India is the home of yoga. People come from all over the world to study yoga here. You can’t throw a scented candle in this city without hitting an ashram or yoga center. And yet … I just couldn’t seem to find what I was looking for.
Maybe I’ve been spoiled by all the mutant yoga in the States: Anusara, Yin, Slow Flow … with the hip music, clean props and blankets, gentle voices, supportive comments and eucalyptus-scented cream rubbed on my temples during savasana. I thought I would appreciate frills-free get-back-to-the-roots yoga, but apparently I like frills.
First, I enrolled in a Bikram Yoga class taught by an American instructor two evenings a week at school. I had tried Bikram before and couldn’t cope with the nonstop instructions (which I think is intentional to maintain the correct flow and timing of postures), but I figured it was better than nothing. After just a couple weeks, I bailed. The talking still annoyed me, but even more un-doable were the long days. Delhi’s heavy traffic precludes heading home after school when you know you have to return a few hours later, so I would just stay and work or socialize until 6:30 p.m. when yoga started and then get home around 8 p.m. Exhausting.
Tony and I then tried Active Yoga, which has branches all over Delhi. We were optimistic when we realized one branch was just a block from our house in the basement of an apartment building. When we entered the studio, the instructor immediately accosted us to buy a membership, but we insisted on trying a class first. He told us to set aside our yoga mats. Instead, padded mats were provided for the class, which included marching back and forth (two steps each way … weird), getting into a pose and then bouncing, running in place, and lots of push-ups. We did end in savasana, “corpse pose,” but the instructor yelled at us the whole time.
Next, I tried yoga after school with a teacher who trained in the Sivananda tradition. It was fine, but … meh … I couldn’t muster the enthusiasm to return.
For awhile, two girlfriends and I practiced yoga with a popular teacher, Raju, on Sunday mornings. Quite a character, she focused extensively on breathing and getting us to activate our “urinary muscle.” It was the best instruction I’ve ever had in “mula bandha,” a fundamental technique. However, I longed for a yoga practice with a little more emphasis on the asanas, eager to stretch out my entire body.
Finally, a friend from water aerobics said, “I have a great yoga teacher.”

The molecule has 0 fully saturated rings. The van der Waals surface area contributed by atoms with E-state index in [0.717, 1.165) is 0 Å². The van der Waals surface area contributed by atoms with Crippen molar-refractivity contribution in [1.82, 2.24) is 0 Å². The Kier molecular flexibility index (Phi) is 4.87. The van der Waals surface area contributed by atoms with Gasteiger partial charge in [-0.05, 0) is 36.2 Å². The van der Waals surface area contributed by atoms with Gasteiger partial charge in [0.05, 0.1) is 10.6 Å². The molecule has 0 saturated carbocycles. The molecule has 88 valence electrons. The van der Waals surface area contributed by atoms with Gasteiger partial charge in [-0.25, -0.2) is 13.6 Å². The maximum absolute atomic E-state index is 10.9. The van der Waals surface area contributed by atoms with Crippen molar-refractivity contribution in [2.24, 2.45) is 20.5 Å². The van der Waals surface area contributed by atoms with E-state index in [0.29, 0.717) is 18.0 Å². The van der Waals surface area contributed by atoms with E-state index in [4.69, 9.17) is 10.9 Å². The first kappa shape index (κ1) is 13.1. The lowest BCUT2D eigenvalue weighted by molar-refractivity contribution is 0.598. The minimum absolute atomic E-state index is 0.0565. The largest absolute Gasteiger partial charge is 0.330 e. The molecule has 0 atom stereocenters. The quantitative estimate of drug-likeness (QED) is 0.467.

(a) Yes, I go to water aerobics. That’s another story.
(b) I didn’t really believe her.
Fortunately, my friend had more perseverance than I do and arranged for me to attend her private class. I met Rita, a lovely gentle woman who teaches in her tiny basement space with room for only six mats. She did the whole practice with us, unlike Stateside yoga, where teachers often roam the room while giving instructions. She also counted off every movement. “Inhale one, exhale one.” The practice felt a bit calisthenic, different from what I thought I wanted, but not in a bad way. My joints felt looser, my muscles longer, my mind calmer. At the end of the class, we all sat together and enjoyed hot tea and homemade cookies. Again, not a typical experience in Michigan.
Rita told us that she had wanted to remodel and expand her studio, but she was discouraged by none other than the Dalai Lama himself. Some of her students were U.S. diplomats hosting the Buddhist spiritual leader, so they brought him to her studio to practice yoga. “He sat here and prayed, although I couldn’t understand his language,” she said. “Afterwards, he told me to take down all the mirrors and posters. He said I shouldn’t knock down the wall because it was a healing place.” Strangely, it really does feel like a healing place with a soothing energy.
Since returning to India, Tony has also craved yoga, so I invited him to join me at a class with Rita. The two of us and an Israeli lady named Yanna practiced with Rita Saturday morning. Tony had to change spots several times or risk smacking a sconce or whacking his hands in the ceiling fan at the start of a sun salutation. However, when we headed back out into the steamy Delhi air, he said, “That was probably my favorite yoga class of all time.” Maybe because of the cookies.
It takes about 15 minutes by car to reach Rita’s home early on a Saturday, but we live on either end of the Aravalli Biodiversity Park path, so we may start walking the 2.5 kilometers through real nature (!) to reach our class each week.
When I think back to summer in Michigan with all the trails and clean air and Americanized yoga that we love so much, I realize how big this void has been in our Delhi lives. I have made a commitment to finding more balance in my life this school year, and I think Rita may just help me do that.